Peace Nobel Prize 2009: The Right Choice

[…] the capital, invested in safe securities by my executors, shall constitute a fund, the interest on which shall be annually distributed in the form of prizes to those who, during the preceding year, shall have conferred the greatest benefit on mankind […] one part to the person who shall have done the most or the best work for fraternity between nations, for the abolition or reduction of standing armies and for the holding and promotion of peace congresses.

From the Will of Alfred Nobel

Associated Press is an old newsagency, and must have reported on many Peace Nobel Prize laureates. It quotes Geir Lundestad, secretary of the committee:
“More often, the prize is awarded to encourage those who receive it to see the effort through, sometimes at critical moments.”

And Barack Obama’s presidency is at a critical moment, not only at home. The abolition of nuclear weapons may take decades, and his initiatives for peace between Israel and Palestine are in the doldrums, and will remain there, if he doesn’t takes the courage to make American support for Israel conditional. The suggestion that organizations like AIPAC were almighty has too often been used as a lame excuse for failures in American diplomacy. If America wants to continue to lead the world, it must lead in the Middle East, too.

The Prize is a call to action, as Obama noted himself.

When Yasser Arafat, along with Yitzhak Rabin and Shimon Peres, was awarded the prize in 1994, nobody could tell if he would turn out to be a successful statesman, or a failure, even if many people probably claim that they did predict his failure. Arguably, he turned out to be a one. Rabin seemed to rise to the challenge, but got killed for that. Among the 1994 laureates, only Shimon Peres, now Israel’s president, can still answer the fifteen-years-old  “call to action”.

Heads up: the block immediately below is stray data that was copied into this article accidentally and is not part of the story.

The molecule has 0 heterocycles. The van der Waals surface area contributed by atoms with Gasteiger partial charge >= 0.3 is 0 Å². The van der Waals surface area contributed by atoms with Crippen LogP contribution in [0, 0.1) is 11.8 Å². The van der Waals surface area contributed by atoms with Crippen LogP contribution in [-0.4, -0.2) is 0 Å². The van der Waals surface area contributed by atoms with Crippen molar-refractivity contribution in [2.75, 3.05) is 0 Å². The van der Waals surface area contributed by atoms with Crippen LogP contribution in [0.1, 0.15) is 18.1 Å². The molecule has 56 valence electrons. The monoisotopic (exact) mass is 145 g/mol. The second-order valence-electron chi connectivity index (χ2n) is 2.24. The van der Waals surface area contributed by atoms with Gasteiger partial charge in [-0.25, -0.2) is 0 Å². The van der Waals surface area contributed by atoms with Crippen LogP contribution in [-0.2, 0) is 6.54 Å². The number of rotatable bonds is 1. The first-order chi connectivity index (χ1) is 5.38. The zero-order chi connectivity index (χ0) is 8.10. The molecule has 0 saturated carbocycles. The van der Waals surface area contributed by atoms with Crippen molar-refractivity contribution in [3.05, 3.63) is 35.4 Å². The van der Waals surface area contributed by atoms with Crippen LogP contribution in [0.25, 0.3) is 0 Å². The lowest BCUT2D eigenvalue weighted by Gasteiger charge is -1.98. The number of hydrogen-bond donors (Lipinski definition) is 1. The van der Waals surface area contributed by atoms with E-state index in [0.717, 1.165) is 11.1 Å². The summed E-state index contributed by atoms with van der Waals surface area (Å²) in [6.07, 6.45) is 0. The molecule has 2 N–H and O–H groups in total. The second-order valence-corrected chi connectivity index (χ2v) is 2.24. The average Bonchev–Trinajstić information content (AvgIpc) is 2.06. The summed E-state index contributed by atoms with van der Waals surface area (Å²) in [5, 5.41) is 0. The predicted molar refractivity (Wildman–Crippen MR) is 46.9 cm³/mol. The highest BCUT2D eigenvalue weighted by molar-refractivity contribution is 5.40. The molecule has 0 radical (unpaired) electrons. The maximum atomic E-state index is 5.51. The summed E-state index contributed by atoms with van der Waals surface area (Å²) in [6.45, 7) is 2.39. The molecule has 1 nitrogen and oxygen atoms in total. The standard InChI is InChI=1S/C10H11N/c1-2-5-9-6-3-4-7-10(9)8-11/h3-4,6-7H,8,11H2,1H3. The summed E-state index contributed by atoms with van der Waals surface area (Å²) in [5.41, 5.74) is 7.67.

But so can Obama. Knesset Chairman Reuven Rivlin said he thought it was “very strange” that Obama had won the award and feared that the President would use it as an opportunity to force Israel into a peace deal.

Which is exactly what Obama should do, if Israel’s government itself can’t do better than now. Even if successfuly done, his would still be no warranty for peace, because it takes both Israel and its neighbors to achieve lasting peace. But at least the West will have done its homework.

And then it will be the Palestinians’ turn.


Barack Obama – a Choice out of Fear and Hope, November 5, 2008

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